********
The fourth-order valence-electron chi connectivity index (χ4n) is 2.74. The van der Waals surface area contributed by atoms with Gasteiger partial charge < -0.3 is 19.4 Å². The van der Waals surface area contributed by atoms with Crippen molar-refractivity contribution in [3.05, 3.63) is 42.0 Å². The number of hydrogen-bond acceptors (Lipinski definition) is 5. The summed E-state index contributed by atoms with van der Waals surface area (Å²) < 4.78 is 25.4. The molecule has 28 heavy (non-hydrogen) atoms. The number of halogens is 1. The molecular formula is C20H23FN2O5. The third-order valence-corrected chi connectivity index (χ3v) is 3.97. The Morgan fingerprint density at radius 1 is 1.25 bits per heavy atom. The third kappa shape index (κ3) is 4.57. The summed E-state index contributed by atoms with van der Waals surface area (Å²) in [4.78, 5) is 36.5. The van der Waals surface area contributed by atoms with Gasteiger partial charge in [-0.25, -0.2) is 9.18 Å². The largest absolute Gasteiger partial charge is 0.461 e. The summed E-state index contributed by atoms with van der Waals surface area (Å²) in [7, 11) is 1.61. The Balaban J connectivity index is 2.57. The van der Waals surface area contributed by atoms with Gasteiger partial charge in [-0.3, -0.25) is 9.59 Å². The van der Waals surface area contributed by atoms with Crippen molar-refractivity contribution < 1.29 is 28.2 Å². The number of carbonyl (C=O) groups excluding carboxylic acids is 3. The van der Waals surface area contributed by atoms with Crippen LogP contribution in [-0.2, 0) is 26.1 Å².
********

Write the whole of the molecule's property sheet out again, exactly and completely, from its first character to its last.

The fourth-order valence-electron chi connectivity index (χ4n) is 2.74. The van der Waals surface area contributed by atoms with Gasteiger partial charge < -0.3 is 19.4 Å². The van der Waals surface area contributed by atoms with Crippen molar-refractivity contribution in [3.05, 3.63) is 42.0 Å². The number of hydrogen-bond acceptors (Lipinski definition) is 5. The summed E-state index contributed by atoms with van der Waals surface area (Å²) < 4.78 is 25.4. The molecule has 28 heavy (non-hydrogen) atoms. The number of halogens is 1. The molecular formula is C20H23FN2O5. The third-order valence-corrected chi connectivity index (χ3v) is 3.97. The Morgan fingerprint density at radius 1 is 1.25 bits per heavy atom. The third kappa shape index (κ3) is 4.57. The summed E-state index contributed by atoms with van der Waals surface area (Å²) in [4.78, 5) is 36.5. The van der Waals surface area contributed by atoms with Gasteiger partial charge in [-0.25, -0.2) is 9.18 Å². The largest absolute Gasteiger partial charge is 0.461 e. The summed E-state index contributed by atoms with van der Waals surface area (Å²) in [7, 11) is 1.61. The Balaban J connectivity index is 2.57. The van der Waals surface area contributed by atoms with Gasteiger partial charge in [-0.3, -0.25) is 9.59 Å². The van der Waals surface area contributed by atoms with Crippen molar-refractivity contribution < 1.29 is 28.2 Å². The number of carbonyl (C=O) groups excluding carboxylic acids is 3. The van der Waals surface area contributed by atoms with Crippen LogP contribution in [-0.2, 0) is 26.1 Å².